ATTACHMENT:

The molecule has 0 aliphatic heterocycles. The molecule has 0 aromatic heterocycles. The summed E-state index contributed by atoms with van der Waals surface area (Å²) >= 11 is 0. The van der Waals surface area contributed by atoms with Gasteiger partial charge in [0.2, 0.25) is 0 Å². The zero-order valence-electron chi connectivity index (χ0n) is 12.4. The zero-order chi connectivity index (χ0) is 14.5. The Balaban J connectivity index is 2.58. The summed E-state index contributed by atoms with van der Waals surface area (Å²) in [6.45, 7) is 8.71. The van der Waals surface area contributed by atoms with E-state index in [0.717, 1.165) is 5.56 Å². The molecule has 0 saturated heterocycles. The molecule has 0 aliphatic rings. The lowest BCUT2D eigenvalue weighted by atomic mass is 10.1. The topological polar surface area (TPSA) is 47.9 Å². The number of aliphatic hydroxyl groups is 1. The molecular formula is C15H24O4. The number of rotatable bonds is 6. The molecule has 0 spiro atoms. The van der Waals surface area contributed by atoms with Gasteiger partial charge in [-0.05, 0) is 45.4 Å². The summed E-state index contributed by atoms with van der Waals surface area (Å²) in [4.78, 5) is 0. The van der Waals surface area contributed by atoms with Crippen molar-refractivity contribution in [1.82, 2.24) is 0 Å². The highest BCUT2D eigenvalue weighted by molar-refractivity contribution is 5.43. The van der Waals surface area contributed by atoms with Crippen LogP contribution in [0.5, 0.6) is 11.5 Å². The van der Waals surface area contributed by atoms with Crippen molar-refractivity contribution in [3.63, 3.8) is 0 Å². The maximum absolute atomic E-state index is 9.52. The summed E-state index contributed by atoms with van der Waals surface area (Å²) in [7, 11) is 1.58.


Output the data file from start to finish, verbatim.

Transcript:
The molecule has 0 aliphatic heterocycles. The molecule has 0 aromatic heterocycles. The summed E-state index contributed by atoms with van der Waals surface area (Å²) >= 11 is 0. The van der Waals surface area contributed by atoms with Gasteiger partial charge in [0.2, 0.25) is 0 Å². The zero-order valence-electron chi connectivity index (χ0n) is 12.4. The zero-order chi connectivity index (χ0) is 14.5. The Balaban J connectivity index is 2.58. The summed E-state index contributed by atoms with van der Waals surface area (Å²) in [6.45, 7) is 8.71. The van der Waals surface area contributed by atoms with E-state index in [0.717, 1.165) is 5.56 Å². The molecule has 0 saturated heterocycles. The molecule has 0 aliphatic rings. The lowest BCUT2D eigenvalue weighted by atomic mass is 10.1. The topological polar surface area (TPSA) is 47.9 Å². The number of aliphatic hydroxyl groups is 1. The molecular formula is C15H24O4. The number of rotatable bonds is 6. The molecule has 0 spiro atoms. The van der Waals surface area contributed by atoms with Gasteiger partial charge in [-0.05, 0) is 45.4 Å². The summed E-state index contributed by atoms with van der Waals surface area (Å²) in [4.78, 5) is 0. The van der Waals surface area contributed by atoms with Crippen molar-refractivity contribution in [1.82, 2.24) is 0 Å². The highest BCUT2D eigenvalue weighted by molar-refractivity contribution is 5.43. The van der Waals surface area contributed by atoms with Crippen LogP contribution in [0.5, 0.6) is 11.5 Å². The van der Waals surface area contributed by atoms with Crippen molar-refractivity contribution in [3.63, 3.8) is 0 Å². The maximum absolute atomic E-state index is 9.52. The summed E-state index contributed by atoms with van der Waals surface area (Å²) in [7, 11) is 1.58.